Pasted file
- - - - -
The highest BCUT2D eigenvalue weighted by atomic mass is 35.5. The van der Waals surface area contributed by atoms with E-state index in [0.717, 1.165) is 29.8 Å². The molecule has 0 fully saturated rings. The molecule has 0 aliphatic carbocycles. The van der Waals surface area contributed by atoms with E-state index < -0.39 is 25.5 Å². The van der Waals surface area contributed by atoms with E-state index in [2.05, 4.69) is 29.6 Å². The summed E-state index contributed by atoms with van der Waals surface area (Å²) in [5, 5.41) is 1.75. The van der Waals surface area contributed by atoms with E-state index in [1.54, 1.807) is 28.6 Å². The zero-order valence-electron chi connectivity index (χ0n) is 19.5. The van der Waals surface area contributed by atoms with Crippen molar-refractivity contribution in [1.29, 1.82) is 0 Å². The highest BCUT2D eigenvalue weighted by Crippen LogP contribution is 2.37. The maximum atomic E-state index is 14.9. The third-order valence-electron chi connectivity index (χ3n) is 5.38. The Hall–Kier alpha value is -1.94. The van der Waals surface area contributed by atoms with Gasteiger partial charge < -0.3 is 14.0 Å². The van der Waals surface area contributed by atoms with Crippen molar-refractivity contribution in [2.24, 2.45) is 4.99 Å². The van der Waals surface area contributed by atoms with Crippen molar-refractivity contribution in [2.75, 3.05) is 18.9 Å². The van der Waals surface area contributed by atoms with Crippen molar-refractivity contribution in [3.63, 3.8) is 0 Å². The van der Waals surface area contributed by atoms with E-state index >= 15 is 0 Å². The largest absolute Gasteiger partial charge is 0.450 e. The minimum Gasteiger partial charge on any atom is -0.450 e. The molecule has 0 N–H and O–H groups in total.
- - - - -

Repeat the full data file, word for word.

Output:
The highest BCUT2D eigenvalue weighted by atomic mass is 35.5. The van der Waals surface area contributed by atoms with E-state index in [0.717, 1.165) is 29.8 Å². The molecule has 0 fully saturated rings. The molecule has 0 aliphatic carbocycles. The van der Waals surface area contributed by atoms with E-state index < -0.39 is 25.5 Å². The van der Waals surface area contributed by atoms with E-state index in [2.05, 4.69) is 29.6 Å². The summed E-state index contributed by atoms with van der Waals surface area (Å²) in [5, 5.41) is 1.75. The van der Waals surface area contributed by atoms with E-state index in [1.54, 1.807) is 28.6 Å². The zero-order valence-electron chi connectivity index (χ0n) is 19.5. The van der Waals surface area contributed by atoms with Crippen molar-refractivity contribution in [1.29, 1.82) is 0 Å². The highest BCUT2D eigenvalue weighted by Crippen LogP contribution is 2.37. The maximum atomic E-state index is 14.9. The third-order valence-electron chi connectivity index (χ3n) is 5.38. The Hall–Kier alpha value is -1.94. The van der Waals surface area contributed by atoms with Gasteiger partial charge < -0.3 is 14.0 Å². The van der Waals surface area contributed by atoms with Crippen molar-refractivity contribution in [2.24, 2.45) is 4.99 Å². The van der Waals surface area contributed by atoms with Crippen molar-refractivity contribution in [2.75, 3.05) is 18.9 Å². The van der Waals surface area contributed by atoms with Crippen molar-refractivity contribution in [3.63, 3.8) is 0 Å². The van der Waals surface area contributed by atoms with E-state index >= 15 is 0 Å². The largest absolute Gasteiger partial charge is 0.450 e. The minimum Gasteiger partial charge on any atom is -0.450 e. The molecule has 0 N–H and O–H groups in total.